Of course, Uruguay doesn’t only have Tannat on the table. There’s a wide range of different varieties grown in Uruguay which have been brought from different European immigrants over the years. Uruguay is a country of small, family wineries and each family has brought different varieties from different regions around the world where they have family bonds.
You’ll find Arneis (Viñedo de los Vientos), Zinfandel (Artesana), Nero d’Avola (De Lucca), Albariño (Bouza), Petit Mensang (Bodega Cerro Chapeu), Sangiovese (Viña Progreso), Verdejo (El Capricho)… the list goes on! Often these different varieties are blended with Tannat – for example, Marichal makes a great Pinot Noir-Tannat blend, and Alto de la Ballena blends their Tannat with Viognier and Cabernet Franc in different wines.
Each wine obviously has its own personality and needs a customised pairing. However, here are some of my favourite pairings for Uruguayan dishes with some Uruguayan wines:
Some key pairings for Uruguayan food with Uruguayan wine
Wine pairing for Asado
The national dish in Uruguay is also number one in most South American countries! Translating as BBQ, the Uruguayan asado almost always carries beef and usually with some sausages or other meats thown in.
Juicy meat that’s dripping with fat and smokey from the coals is crying out to be paired with a good Tannat. Try a more complex style of Tannat (see recommendations above).
What to drink with Uruguayan Chivito
Not to be confused with chivito in Argentina (meaning goat), a chivito in Uruguay is a steak sandwich – usually garnished with fresh tomatoes and lettuce, a splodge of mayo, and sometimes cheese, ham and/or a fried egg. It’s the ultimate guilty pleasure and more often than not you’ll eat it at lunch time or early evening. My favourite wine pairing for chivito is a light tannat (see recommendations above) or try Marichal‘s Pinot Noir-Tannat or Viña Progreso‘s Sangiovese.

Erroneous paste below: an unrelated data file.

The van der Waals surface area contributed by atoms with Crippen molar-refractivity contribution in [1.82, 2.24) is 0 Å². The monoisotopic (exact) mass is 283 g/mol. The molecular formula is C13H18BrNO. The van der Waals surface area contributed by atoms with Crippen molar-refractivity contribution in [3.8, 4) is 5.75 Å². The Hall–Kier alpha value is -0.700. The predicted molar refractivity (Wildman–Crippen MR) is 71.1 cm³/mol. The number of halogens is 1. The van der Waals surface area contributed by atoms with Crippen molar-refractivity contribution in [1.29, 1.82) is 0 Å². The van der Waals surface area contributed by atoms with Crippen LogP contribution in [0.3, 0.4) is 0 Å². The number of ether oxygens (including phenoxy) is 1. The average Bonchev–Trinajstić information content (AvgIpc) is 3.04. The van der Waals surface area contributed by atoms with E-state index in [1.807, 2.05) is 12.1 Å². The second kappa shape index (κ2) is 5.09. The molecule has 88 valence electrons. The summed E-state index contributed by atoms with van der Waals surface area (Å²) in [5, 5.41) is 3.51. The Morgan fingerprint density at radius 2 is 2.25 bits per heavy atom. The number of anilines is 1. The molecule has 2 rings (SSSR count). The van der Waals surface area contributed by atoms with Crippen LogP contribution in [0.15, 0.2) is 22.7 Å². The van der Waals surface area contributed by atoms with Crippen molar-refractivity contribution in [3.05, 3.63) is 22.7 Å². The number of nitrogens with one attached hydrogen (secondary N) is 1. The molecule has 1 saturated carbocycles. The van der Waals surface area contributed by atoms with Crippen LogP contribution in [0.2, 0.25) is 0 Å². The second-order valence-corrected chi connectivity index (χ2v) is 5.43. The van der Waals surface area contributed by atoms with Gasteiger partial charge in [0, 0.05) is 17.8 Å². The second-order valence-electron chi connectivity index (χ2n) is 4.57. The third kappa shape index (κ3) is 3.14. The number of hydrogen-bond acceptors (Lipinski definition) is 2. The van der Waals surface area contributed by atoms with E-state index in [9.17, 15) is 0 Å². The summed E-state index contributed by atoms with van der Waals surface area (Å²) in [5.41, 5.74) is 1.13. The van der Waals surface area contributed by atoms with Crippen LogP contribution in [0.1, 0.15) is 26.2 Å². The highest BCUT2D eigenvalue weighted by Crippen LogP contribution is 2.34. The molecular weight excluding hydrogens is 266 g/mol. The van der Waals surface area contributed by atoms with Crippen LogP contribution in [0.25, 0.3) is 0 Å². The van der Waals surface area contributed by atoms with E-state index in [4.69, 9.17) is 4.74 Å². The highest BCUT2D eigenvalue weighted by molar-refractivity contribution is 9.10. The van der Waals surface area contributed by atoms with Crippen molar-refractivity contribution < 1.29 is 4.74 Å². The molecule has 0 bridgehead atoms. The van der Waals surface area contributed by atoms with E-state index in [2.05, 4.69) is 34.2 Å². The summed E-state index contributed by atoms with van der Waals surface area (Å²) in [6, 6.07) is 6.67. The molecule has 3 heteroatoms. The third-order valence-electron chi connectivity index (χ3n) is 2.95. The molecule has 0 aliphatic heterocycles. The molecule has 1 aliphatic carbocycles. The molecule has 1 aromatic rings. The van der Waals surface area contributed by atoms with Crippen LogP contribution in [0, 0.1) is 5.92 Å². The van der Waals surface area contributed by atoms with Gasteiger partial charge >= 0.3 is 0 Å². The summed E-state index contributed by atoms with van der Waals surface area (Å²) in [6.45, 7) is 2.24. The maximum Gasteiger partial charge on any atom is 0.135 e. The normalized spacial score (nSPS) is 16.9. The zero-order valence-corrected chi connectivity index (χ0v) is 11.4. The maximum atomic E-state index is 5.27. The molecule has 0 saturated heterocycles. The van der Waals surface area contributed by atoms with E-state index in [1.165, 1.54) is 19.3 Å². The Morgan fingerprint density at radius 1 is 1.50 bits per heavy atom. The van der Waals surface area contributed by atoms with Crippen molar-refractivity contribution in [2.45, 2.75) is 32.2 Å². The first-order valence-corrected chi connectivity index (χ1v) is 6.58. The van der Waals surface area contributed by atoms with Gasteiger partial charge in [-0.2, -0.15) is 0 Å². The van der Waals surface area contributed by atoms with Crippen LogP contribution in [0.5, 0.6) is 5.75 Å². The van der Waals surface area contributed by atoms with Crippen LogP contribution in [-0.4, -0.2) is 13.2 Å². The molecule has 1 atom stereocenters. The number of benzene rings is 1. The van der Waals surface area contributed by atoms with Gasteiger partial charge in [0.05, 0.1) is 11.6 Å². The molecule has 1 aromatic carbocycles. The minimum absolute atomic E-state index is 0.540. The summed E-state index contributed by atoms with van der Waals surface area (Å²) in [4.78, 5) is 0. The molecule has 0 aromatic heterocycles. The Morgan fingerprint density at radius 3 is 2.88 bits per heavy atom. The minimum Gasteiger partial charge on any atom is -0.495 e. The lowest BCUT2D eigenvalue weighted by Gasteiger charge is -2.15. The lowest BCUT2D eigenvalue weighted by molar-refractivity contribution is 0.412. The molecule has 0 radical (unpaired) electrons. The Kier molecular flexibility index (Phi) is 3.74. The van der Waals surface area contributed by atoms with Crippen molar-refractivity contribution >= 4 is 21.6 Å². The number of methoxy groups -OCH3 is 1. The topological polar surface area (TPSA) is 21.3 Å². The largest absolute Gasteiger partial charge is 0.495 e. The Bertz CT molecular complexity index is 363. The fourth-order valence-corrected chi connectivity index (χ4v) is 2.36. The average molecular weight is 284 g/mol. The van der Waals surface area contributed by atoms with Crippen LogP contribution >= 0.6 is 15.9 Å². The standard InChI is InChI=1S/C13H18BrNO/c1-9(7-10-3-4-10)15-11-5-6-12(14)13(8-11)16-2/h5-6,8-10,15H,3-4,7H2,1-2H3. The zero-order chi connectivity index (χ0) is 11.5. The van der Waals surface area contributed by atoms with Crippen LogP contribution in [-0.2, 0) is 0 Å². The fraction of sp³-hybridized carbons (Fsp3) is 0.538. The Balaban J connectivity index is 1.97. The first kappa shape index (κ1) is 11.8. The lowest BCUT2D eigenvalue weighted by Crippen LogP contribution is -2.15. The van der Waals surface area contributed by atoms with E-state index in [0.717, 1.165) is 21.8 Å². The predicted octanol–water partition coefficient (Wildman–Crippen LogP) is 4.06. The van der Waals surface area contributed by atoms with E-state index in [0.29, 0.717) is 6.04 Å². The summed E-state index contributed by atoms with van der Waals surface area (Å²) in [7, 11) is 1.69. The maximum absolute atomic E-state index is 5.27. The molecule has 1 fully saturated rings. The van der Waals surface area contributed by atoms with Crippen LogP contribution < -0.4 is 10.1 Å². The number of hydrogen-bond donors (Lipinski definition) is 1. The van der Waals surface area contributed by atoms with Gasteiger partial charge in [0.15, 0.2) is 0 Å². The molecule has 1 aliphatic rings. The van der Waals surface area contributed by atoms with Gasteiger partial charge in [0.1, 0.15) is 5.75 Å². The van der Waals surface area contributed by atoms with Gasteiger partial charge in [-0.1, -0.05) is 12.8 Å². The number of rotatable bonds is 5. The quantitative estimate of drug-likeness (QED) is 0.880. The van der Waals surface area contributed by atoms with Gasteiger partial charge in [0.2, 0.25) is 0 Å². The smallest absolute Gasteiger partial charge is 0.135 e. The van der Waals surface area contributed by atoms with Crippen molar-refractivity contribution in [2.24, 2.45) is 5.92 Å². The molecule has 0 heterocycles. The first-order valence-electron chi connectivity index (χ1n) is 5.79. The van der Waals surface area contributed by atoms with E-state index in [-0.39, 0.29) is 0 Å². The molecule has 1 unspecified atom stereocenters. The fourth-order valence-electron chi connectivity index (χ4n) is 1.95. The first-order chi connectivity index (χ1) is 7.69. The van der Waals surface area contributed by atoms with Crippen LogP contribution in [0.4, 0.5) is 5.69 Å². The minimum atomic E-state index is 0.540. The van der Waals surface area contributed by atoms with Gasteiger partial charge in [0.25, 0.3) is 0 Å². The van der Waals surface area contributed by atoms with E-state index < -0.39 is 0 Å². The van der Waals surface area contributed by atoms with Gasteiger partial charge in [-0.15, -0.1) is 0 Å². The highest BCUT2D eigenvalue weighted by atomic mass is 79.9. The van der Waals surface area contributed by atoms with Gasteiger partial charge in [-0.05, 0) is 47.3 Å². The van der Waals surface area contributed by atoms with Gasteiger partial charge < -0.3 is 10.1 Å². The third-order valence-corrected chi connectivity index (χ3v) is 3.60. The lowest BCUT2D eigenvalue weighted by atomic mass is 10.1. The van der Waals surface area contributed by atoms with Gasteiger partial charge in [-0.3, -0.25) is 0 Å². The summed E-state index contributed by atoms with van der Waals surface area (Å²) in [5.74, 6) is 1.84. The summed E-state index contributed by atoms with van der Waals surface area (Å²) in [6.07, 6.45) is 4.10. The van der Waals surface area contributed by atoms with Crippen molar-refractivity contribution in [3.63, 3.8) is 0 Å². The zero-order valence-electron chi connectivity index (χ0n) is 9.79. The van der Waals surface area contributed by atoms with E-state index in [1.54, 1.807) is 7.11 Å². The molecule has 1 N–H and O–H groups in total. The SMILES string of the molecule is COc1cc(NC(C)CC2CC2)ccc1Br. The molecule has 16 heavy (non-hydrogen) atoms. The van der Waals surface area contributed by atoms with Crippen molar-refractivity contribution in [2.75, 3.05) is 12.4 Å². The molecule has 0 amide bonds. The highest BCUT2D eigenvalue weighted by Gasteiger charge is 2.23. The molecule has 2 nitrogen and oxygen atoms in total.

A nation of pasta – and the inventor of Cappelletti a la Caruso
There’s a strong Italian influence in Uruguay, much like neighbouring Argentina, and pasta is usually on the family menu at least once a week. Each pasta will obviously require a different wine pairing, but a typical Uruguayan pasta recipe is with Salsa Caruso.
Caruso pasta sauce is made from cream with nuts, mushrooms, ham and cheese. It is often served with stuffed cappelletti (also spelt capeletis). These small pasta shells are usually stuffed with some sort of meat (normally beef) but it is the sauce that carries most of the flavour and is what you should be pairing with.
For me, this Uruguayan dish calls for one of the excellent Albariño wines coming from Uruguay (try Bouza or Garzón) which offsets the creaminess with its refreshing acidity. Or try an Arneis (Viñedo de los Vientos), a Marsanne (De Lucca) or Petit Mensang (Bodega Cerro Chapeu) for a more complex and full-bodied wine pairing.
A hearty guiso, or stew, is one of the mainstays of the Uruguayan diet in winter. Although every region has their own variation, in general a stew in Uruguay has some kind of meat (usually beef with sausage and bacon), root vegetables, celery and onion. Although you could pair this with a local white wine, the typical wine pairing for guiso in Uruguay is red wine. My pick would be one of Uruguay’s Marselan wines (try Garzón, Juanico, or Traversa‘s Marselan blend).
Revuelto Gramajo is a popular street food dish in Uruguay – fries with scrambled egg, cheese and onion (and some variations in-between). Salty, crispy and gooey in parts, for me this is served best with sparkling wine or a refreshing Sauvignon Blanc. A beer wouldn’t go amiss here either.
What are your favourite Uruguayan wine pairings?
On Saturday 9th February, the South America Wine Guide is collaborating on a live Uruguayan Wine Pairing Weekend. You can join the discussion over Twitter and share your favourite pairings for wines from Uruguay.